The record discloses that in his opening statement counsel for petitioner indicated to the trial court that he did not intend to try the title to the properties covered by the deed in question, but that he was proceeding on the basis of his petition to remove Parkinson for incompetency, neglect, for delay in administering the estate, and because of a "definite conflict of interest between the administrator and those persons who are entitled to take under the estate by virtue of the fact that certain property was appropriated by the administrator as property of his own." When queried by the court in connection with the latter contention, petitioner's counsel alluded to the deed in question and indicated that some evidence would be adduced tending to show that it was recorded by one Gladys McCormick after decedent's death, and not by Parkinson, that Miss McCormick had pleaded guilty to certain charges of forgery and grand theft, and that, although he had not seen the deed because it was not made available to him, he would attempt to show that it was a forgery. Petitioner's counsel also then stated that "even if the signatures were good there is still the great possibility there was never any delivery of this deed whatsoever." Appellant's counsel, in turn, asserted that the deed in question was valid and that the real property conveyed thereby belonged to Parkinson and not to decedent's estate. [224 Cal. App. 2d 678]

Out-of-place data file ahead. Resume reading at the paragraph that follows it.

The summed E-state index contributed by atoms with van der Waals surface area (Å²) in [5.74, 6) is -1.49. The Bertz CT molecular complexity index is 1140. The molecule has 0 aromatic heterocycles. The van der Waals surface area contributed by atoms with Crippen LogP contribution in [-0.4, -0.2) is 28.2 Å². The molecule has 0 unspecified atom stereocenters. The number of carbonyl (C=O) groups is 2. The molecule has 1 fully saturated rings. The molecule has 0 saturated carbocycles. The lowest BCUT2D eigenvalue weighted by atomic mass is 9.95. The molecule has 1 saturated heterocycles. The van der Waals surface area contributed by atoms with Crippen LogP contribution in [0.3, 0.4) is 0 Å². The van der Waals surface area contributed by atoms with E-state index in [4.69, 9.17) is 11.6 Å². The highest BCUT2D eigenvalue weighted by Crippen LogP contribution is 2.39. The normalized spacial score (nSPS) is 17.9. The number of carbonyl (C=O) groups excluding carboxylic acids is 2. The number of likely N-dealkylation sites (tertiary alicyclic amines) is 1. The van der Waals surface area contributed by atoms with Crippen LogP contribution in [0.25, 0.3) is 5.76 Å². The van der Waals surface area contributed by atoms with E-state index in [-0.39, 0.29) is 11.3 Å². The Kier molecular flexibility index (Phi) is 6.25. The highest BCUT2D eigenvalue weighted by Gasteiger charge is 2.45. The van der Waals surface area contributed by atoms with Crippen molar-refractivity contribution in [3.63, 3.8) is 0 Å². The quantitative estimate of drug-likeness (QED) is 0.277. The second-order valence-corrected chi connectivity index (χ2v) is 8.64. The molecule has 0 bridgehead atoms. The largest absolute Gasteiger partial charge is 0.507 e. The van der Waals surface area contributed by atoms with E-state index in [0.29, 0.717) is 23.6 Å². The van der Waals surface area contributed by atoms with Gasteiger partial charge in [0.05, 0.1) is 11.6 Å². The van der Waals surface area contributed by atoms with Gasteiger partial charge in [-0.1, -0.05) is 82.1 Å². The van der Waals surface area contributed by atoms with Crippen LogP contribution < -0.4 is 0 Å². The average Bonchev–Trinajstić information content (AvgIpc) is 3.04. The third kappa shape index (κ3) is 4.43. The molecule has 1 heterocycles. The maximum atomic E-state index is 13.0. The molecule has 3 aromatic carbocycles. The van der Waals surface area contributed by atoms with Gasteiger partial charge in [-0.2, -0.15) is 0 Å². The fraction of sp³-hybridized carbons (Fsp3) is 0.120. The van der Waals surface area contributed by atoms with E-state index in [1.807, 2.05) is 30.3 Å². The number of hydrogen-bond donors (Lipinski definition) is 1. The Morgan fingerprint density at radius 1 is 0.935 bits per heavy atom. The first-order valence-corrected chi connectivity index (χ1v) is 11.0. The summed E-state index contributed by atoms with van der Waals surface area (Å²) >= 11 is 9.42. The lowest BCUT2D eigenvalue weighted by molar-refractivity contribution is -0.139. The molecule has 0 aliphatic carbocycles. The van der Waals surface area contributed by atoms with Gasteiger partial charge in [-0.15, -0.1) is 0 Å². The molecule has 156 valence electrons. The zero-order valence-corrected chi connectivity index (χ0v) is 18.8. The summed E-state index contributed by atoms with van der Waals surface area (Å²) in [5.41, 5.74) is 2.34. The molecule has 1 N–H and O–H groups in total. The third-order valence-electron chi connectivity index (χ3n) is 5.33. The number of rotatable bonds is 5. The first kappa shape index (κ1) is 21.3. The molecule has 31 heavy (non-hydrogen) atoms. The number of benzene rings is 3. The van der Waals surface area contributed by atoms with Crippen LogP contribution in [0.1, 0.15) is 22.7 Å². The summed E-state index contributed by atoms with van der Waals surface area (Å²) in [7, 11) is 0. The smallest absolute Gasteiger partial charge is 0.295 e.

Upon the conclusion of these opening statements the hearing commenced and consumed approximately five days of testimony. Among the witnesses called to testify were Parkinson and Gladys McCormick, who prepared the deed in question. These witnesses were examined and cross-examined at length, and in considerable detail, concerning the circumstances surrounding the execution and recordation of said deed and its purported delivery, and the relationship between decedent and Parkinson. Towards the conclusion of the hearing, and in colloquy between the trial court and respective counsel, petitioner's counsel maintained that his position was that the deed was a spurious instrument, that it was forged, that it had never been delivered, and that, accordingly, there were adverse claims to the property, purportedly conveyed by said deed, by both the estate and Parkinson which would have to be determined by the court in a subsequent proceeding. It was his position that while title could not be then tried there was ample evidence to disclose an adverse interest in Parkinson requiring his removal as administrator. Appellant's counsel, on the other hand, contended that because Parkinson was not a stranger to the estate the trial court, sitting in probate, did have jurisdiction to try title to the property in question. The trial court made no comment with respect to these contentions, and, when both sides rested, directed that the parties submit briefs. fn. 5 In his opening brief, petitioner's counsel contended that the deed in question was void and of no effect, that it was forged, that it was not delivered as required by law, and cited points and authorities in support thereof. Said brief concludes with the following language: "[Y]our petitioner prays that the respondent-administrator be removed and the deed dated May 7, 1946 be decreed void ...." In the reply brief appellant's counsel argued that the deed was properly delivered, that it was valid in all respects, and urged that "having seen fit to raise the title to that property in this proceeding, fn. 6 the Court should find that Mr. Parkinson is the owner of all of the property described in the deed with the exception of the bank accounts and the stocks that he has chosen to inventory." Appellant's said brief concluded with the following language: "We respectfully submit that we are entitled to an adjudication that the deed was valid and that there is no ground to remove Mr. [224 Cal. App. 2d 679] Parkinson on account of the deed." Again, in petitioner's closing brief he concludes: "Petitioner respectfully submits that he is entitled to an adjudication that the deed of May 7, 1946 was invalid and void. ..." Thereafter, the trial court made its memorandum decision, findings of fact and conclusions of law, and the judgment aforesaid.